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Biden Touts Houston's Green Makeover as National Model

Vice President Joe Biden on Wednesday praised Houston's effort to turn greener — by harnessing millions of dollars in public and private funds to build parks and paths to connect them.

Vice President Joe Biden speaks Wednesday, Nov. 18, 2015, in Houston.

HOUSTON — Vice President Joe Biden on Wednesday praised this city’s effort to turn greener — by harnessing millions of dollars in public and private funds to build parks and paths to connect them — and suggested that Houston could be a model for other cities looking to attract new businesses by bolstering residents’ quality of life.

“Nothing has occurred quite like what you’re doing here,” said Biden, speaking alongside Mayor Annise Parker at a pavilion atop a grassy plateau at Buffalo Bayou Park, which is undergoing a multimillion-dollar effort to connect walkways and trails parkwide.

"Cities that thrive are about connecting neighborhoods,” Biden said. “And your vision, Madame Mayor, is one of the visions shared by the president and me and our administration.”

Houston, perhaps most known around the world as an energy and industrial juggernaut, is in the middle of a green-tinged makeover that has included beautifying public spaces with parks and making it easier to walk and bike to them. Biden praised these quality-of-life efforts, saying they have coaxed more workers into moving here, and urged other cities to emulate Houston.

“All these things you’re doing are about improving productivity,” he said. “We know the federal government is not the reason for it, but we hope we’ve been a catalyst for things like it.”

Biden touted the role of federal “Transportation Investment Generating Economic Recovery” grants in Houston’s efforts. Fourteen such grants, he said, totaled about $200 million for the city and leveraged far more in private investment.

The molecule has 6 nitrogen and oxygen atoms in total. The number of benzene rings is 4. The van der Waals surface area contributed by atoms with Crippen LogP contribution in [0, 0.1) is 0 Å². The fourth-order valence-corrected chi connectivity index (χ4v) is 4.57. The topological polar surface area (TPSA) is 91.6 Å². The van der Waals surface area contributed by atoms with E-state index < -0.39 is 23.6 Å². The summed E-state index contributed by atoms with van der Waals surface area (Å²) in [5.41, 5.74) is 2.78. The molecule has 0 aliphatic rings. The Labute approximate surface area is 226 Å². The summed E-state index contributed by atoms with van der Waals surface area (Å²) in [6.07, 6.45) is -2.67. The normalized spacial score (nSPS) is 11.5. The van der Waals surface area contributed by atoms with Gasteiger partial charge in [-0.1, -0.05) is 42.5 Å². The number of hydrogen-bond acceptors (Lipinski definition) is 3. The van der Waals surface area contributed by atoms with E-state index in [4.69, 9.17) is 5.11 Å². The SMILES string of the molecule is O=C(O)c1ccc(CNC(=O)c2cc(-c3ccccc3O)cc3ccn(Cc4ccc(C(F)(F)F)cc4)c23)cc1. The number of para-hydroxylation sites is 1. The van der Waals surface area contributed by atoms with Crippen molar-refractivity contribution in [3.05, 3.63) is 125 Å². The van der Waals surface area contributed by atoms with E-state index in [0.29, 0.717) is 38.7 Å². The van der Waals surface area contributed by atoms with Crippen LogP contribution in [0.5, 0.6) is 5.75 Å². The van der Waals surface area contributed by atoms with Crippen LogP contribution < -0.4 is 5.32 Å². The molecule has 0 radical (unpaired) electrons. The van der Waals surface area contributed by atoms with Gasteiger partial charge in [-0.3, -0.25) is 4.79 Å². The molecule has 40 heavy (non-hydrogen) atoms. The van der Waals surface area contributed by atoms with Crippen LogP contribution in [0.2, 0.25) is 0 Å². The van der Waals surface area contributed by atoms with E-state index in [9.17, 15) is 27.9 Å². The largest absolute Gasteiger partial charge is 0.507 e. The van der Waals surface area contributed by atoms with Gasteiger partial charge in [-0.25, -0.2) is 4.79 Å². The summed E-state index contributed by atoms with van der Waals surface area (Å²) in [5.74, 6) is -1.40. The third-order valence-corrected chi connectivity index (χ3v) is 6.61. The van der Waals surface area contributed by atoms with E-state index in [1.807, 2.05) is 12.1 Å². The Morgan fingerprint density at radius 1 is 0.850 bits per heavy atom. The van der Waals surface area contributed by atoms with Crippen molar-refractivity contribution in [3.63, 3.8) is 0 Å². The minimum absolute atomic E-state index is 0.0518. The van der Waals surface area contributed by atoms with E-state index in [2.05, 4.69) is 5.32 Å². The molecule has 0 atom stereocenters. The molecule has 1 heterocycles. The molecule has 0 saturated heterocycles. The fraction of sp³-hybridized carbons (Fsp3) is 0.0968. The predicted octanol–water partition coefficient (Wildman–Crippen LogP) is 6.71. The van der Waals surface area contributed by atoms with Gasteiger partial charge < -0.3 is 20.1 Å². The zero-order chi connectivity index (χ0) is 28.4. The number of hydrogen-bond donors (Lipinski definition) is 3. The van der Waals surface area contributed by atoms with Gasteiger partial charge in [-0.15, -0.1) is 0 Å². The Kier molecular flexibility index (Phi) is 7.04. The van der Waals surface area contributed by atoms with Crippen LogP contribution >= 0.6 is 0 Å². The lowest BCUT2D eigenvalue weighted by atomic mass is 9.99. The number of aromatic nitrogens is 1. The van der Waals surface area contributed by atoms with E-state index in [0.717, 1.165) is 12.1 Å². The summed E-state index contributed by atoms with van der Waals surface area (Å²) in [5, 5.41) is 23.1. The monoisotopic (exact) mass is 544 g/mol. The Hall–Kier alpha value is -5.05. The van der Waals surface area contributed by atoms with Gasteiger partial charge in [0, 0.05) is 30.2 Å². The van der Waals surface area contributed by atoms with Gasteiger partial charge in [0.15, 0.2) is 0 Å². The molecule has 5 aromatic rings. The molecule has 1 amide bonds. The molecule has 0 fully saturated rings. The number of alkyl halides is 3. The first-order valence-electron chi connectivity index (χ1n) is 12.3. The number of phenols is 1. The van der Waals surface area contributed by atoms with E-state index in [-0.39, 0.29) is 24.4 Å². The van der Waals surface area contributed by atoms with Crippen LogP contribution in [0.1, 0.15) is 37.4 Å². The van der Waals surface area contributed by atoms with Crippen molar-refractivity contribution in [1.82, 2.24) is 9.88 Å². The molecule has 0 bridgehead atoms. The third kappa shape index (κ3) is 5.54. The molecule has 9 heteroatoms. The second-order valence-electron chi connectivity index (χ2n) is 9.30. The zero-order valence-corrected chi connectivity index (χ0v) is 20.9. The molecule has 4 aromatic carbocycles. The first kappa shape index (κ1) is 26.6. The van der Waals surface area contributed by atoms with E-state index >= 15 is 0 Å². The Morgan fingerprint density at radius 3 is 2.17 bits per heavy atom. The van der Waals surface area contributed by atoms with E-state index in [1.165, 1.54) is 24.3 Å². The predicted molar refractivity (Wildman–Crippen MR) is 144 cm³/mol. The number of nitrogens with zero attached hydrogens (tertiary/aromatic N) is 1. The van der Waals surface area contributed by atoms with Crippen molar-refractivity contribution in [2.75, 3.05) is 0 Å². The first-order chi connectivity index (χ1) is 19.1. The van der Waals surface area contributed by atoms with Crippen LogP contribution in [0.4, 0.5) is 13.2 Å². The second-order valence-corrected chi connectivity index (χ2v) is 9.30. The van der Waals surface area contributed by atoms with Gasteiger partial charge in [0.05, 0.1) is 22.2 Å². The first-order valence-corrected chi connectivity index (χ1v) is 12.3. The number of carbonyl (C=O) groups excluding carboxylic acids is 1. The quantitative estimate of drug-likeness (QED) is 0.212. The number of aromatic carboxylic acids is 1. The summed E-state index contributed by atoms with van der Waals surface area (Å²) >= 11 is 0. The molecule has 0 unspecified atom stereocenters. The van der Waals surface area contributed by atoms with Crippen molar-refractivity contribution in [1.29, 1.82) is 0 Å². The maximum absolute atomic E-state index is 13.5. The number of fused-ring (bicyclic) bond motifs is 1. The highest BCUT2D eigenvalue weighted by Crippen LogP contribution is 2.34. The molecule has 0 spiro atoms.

“One of the things about transportation,” he said, “it’s not all about high-speed rail.”

The vice president planned to speak more about high-speed rail later Wednesday afternoon during a stop in Dallas with Mayor Mike Rawlings. An effort to build a high-speed train to connect Houston and Dallas continues to generate plenty of discussion and has attracted interest from French, Chinese and Japanese companies. 

Biden has been making speeches around the country over the past year on the benefits of investing in infrastructure — highways, transit stations and other cement-and-steel projects. In a Houston stop last year, he discussed the importance of the city’s ports.

On Wednesday, he also used his Houston talk to scold Congress for allegedly taking its foot off the gas pedal on large-scale infrastructure investments. Particularly concerning, he said, was the failure by lawmakers to fund the federal highway bill and their efforts to eliminate the types of grants Houston is harnessing for its projects.

“Without investing in our entire system, I don’t know how we lead the world in the 21st century," Biden said, reminiscing about the American ambitions that built the Transcontinental Railroad, Erie Canal and Interstate Highway System.

He referenced the American Society of Civil Engineers' most recent “Infrastructure Report Card,” which handed the United States a D+ grade and suggested that it needed $2.6 trillion in investment by 2020 to accommodate the current pace of economic growth. 

“This is an old chapter of our story. Build, build, build, and the world will come to us,” Biden said. 

Though not the sexiest of political topics, infrastructure appears to be on the mind of plenty of Texans. In the University of Texas/Texas Tribune poll released last week, 10 percent of registered voters surveyed identified “decaying American Infrastructure” as top on their list of greatest threats to the United States.

After stopping in Dallas, Biden plans to attend a Democratic National Committee event in San Antonio on Wednesday night before heading back to Washington.

During his Houston stay, Biden said he met with leaders at M.D. Anderson Cancer Center, where his son Beau Biden received treatment for brain cancer before dying last May. The vice president said he learned the center would name a research chair for glioblastoma — the type of tumor Beau Biden appeared to have fought — after the former Delaware Attorney General.

Biden also said he met with former President George H.W. Bush, who, in a touching moment, reminded him of a time when “Democrats and Republicans liked one another.”

The 91-year-old Republican, who now uses a wheelchair, visited Biden’s hotel “just to say hello,” Biden said.

“That’s how it used to be,” Biden said. “We made a lot more progress when it was that way.” 

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Economy Politics Transportation High-speed rail